10. Learned counsel lastly urged that the plaintiff-applicant ought not to be permitted to challenge the correctness of a part of the resolution under another part of which he is continuing as a director even though he was due to retire on June 6, 1977. Learned counsel for the opposite party also urged that the finding of the court below even on the question whether the plaintiff-applicant had a prima facie case were perfectly correct in law and were not liable to be set aside.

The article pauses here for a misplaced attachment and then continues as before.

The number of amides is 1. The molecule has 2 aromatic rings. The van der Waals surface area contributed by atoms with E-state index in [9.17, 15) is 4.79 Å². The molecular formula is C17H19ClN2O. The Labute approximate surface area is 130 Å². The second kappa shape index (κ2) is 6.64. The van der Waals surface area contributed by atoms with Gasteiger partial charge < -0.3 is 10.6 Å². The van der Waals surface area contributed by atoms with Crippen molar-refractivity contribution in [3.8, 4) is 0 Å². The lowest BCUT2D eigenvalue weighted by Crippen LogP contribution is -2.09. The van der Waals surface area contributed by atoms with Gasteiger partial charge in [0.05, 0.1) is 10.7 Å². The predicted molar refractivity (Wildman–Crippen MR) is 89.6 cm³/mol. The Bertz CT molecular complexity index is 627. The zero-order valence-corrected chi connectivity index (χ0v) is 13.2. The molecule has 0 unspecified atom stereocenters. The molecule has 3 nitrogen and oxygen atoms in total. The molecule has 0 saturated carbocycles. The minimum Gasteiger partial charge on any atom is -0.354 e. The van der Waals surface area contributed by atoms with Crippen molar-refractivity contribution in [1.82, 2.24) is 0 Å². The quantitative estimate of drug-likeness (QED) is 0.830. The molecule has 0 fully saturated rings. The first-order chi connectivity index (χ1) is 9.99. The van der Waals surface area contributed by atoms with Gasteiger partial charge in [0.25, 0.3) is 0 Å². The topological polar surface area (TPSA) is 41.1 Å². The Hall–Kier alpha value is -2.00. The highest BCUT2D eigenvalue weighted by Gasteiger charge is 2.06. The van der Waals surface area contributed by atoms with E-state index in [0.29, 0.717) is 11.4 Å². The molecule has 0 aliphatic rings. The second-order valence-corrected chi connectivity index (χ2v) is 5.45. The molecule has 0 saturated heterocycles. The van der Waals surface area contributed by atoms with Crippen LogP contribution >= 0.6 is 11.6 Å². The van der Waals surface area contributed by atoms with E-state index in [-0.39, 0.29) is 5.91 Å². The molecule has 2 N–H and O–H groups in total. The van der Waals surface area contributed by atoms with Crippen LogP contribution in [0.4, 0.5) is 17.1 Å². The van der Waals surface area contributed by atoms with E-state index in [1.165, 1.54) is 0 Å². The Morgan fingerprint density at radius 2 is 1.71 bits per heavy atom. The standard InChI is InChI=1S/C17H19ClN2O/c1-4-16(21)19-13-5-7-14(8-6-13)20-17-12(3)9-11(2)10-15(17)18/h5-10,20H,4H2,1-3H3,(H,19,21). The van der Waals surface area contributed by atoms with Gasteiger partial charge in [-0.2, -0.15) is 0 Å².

11. Having heard learned counsel for the parties. I am in full agreement with the submissions of the learned counsel for the opposite parties. I am clearly of the view that this revision has no substance and It must be dismissed. It has been repeatedly held by their Lordships of the Supreme Court and this court that a revision under Section 115, CPC, is not directed against the conclusions of law or fact in which a question of jurisdiction is not involved. Their Lordships of the Supreme Court have further held that while exercising the jurisdiction under Section 115, CPC, it is not open to a High Court to, correct errors of fact, however gross or even errors of law unless the said errors have relation to the jurisdiction of the court to try the suit itself. Even under Clause (c) of Section 115, CPC, their Lordships have interpreted the words ' illegality ' and 'with material irregularity' as used in that clause and held that these do not cover errors of fact or law which are not relatable to the jurisdiction of the court or the procedure adopted at the trial of the cause. In D. L. F. Housing and Construction Co. (P) Ltd. v. Sarup Singh : 2SCR368 , their Lordships of the Supreme Court set aside an order passed by the High Court under Section 115, CPC, by which the High Court had set aside the orders passed by the courts below refusing to grant a temporary injunction on this very ground, namely, that it was not permissible for the High Court to interfere with the orders passed by. the lower courts merely because the High Court differed from the courts below on the question whether an injunction should be granted or not. This view of their Lordships of the Supreme Court has been reiterated in Hindustan Aeronautics Ltd. v. Ajit Prasad : (1972)ILLJ170SC , and again in State of Orissa v. Pyarimohan Sawantary : AIR1976SC2617 . Their Lordships of the Supreme Court have, therefore, made the position of law abundantly clear that it is not permissible for a High Court exercising jurisdiction under Section 115, CPC, to set aside orders passed by the courts subordinate to it merely on the ground that the High Court chooses to take a different view in regard to the issues involved in the case where the issues do not relate to the jurisdiction or procedure adopted by the courts subordinate to the High Court.